CircRNA identification

Reference genome and gene model annotation files were downloaded directly from the genome website (http:/genome.ucsc.edu/). An index for the reference genome was built using bowtie v2.2.8, and paired-end clean reads were aligned to the reference genome using TopHat v2.0.9. The circRNAs were detected and identified using find_circ [7]. The basic principle of find_circ is to extract a 20 nt anchor sequence from each end of a given read without comparison to the reference sequence, and then compare each pair of anchor sequences to the reference sequence. A read was determined to be a candidate circRNA if the 5′ end of the anchor sequence was aligned to the reference sequence (the start and stop sites are labeled A3 and A4, respectively), if the 3′ end of the anchor sequence was aligned upstream of that site (the start and stop sites are labeled A1 and A2, respectively), and if a splice site (GT-AG) existed between A2 and A3 in the reference sequence. Finally, a candidate circRNA was confirmed as a circRNA if the read count is greater than or equal to 2

Analysis of differentially expressed circRNAs

The raw counts were first normalized using TPM (transcripts-per-million clean tags) [30], and differential expression analysis was performed using the R package DESeq (1.10.1). DESeq provides statistical routines for determining differential expression for digital gene expression data using a model based on the negative binomial distribution. CircRNAs with a p < 0.05 and |log2 (fold change)| > 1.5 were considered significantly differentially expressed.

Target site prediction and enrichment analysis

MicroRNA target sites were identified within the exons of circRNA loci and were identified using miRanda and psRobot. Gene Ontology (GO) enrichment analysis was employed to characterize the host genes of the differentially expressed circRNAs using DAVID [31]. GO terms with a corrected p-value less than 0.05 were considered significantly enriched. Differential gene expression and circRNA host genes were further examined using KEGG pathway analysis, and statistical enrichment was determined using KOBAS [32]. Findings were considered statistically significant if p < 0.05 was obtained.

Reverse transcription PCR (RT-PCR) analysis and sequencing

Total RNAs were extracted from the sow ovarian follicles using TRIzol (Invitrogen, CA, USA), and cDNA was synthesized using a RT-PCR kit (Takara, Dalian, China). The PCR reaction was conducted using specific primers for circ_0012855, circ_0001712, circ_0015292, circ_0001651, circ_0008449, circ_0012124, circ_0000058, circ_0003666, circ_0010513, and circ_0011249 (Table 1). The PCR products were analyzed by gel electrophoresis, and a direct gene sequence analysis was performed. The PCR product sequences were then compared with the Sus scrofa reference genome and the RNA-seq data using DNAMAN software. The PCR reaction was conducted by combining 10 μL of premix (Takara, Dalian, China), 1 μL of cDNA template, 0.6 μL each of upstream and downstream primers, and 7.8 μL of RNase-free ddH2O water. RT-PCR was performed as follows: an initial denaturation at 95 °C for 5 min, followed by 45 cycles at 95 °C for 30 s, Tm (°C) for 30 s, and 72 °C for 30 s.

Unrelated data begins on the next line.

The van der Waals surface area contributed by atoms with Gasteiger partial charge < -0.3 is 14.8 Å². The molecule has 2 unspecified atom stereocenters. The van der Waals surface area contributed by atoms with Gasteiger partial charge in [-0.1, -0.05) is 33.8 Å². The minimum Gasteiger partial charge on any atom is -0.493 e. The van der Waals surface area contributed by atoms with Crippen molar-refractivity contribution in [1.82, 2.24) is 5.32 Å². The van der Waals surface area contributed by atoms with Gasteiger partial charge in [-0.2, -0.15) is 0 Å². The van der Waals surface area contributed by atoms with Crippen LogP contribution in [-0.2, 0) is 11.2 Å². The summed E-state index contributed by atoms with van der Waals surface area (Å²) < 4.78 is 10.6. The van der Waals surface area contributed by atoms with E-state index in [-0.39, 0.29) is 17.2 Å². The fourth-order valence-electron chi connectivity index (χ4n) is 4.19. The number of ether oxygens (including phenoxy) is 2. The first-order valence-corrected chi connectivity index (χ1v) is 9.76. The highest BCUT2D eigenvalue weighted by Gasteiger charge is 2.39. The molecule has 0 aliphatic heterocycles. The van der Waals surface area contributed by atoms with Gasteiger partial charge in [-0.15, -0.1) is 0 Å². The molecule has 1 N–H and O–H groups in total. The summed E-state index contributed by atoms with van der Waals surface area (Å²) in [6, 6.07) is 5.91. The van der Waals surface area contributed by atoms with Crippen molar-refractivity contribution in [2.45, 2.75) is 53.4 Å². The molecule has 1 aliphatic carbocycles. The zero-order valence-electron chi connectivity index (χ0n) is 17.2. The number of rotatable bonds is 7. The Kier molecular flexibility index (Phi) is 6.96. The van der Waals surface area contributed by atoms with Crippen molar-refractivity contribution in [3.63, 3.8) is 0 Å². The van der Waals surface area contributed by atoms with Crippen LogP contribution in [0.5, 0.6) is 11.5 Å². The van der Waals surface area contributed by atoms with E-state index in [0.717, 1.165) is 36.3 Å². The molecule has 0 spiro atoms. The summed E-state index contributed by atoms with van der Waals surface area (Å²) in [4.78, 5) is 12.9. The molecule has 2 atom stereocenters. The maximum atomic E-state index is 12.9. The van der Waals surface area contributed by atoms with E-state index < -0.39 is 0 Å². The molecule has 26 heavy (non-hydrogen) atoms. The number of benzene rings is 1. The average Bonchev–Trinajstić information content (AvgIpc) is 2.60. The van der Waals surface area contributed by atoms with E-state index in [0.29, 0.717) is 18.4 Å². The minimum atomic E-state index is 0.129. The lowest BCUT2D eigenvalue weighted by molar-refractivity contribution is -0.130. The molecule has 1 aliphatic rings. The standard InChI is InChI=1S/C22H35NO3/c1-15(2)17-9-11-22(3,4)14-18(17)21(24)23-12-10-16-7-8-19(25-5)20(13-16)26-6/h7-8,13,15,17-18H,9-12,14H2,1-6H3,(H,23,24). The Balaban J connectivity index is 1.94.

Table 1 List of RT-PCR primers

Quantitative real-time PCR (qPCR) analysis

The expression levels of four circRNAs (circ_0015292, circ_0001651, circ_0012124, and circ_0010513) were detected via qPCR analysis, with GAPDH used as an internal reference gene [33]. To determine the resistance of circRNAs to RNase R digestion, total RNAs were treated with RNase R (RNR-07250; Epicentre) prior to cDNA synthesis. To validate differentially expressed circRNAs, total RNAs were directly subjected to cDNA synthesis using a RT-PCR kit (Takara, Dalian, China). Reactions were performed using SYBR Green I (TaKaRa Biotech, Dalian) according to the manufacturer’s protocol, and circRNA expression levels were normalized to linear GAPDH levels. Three independent experiments were performed using triplicate samples. The qPCR reaction was conducted by combining 10 μL of SYBR Premix DimerEraser (Takara, Dalian, China), 1 μL of cDNA, 0.6 μL each of the upstream and downstream primers, and 7.8 μL of RNase-free ddH2O water. The qPCR reaction was performed as follows: an initial denaturation at 95 °C for 300 s, followed by 45 cycles at 95 °C for 30 s, Tm (°C) for 30 s, and 72 °C for 30 s.

Results

High-throughput sequencing of porcine ovarian follicle circRNAs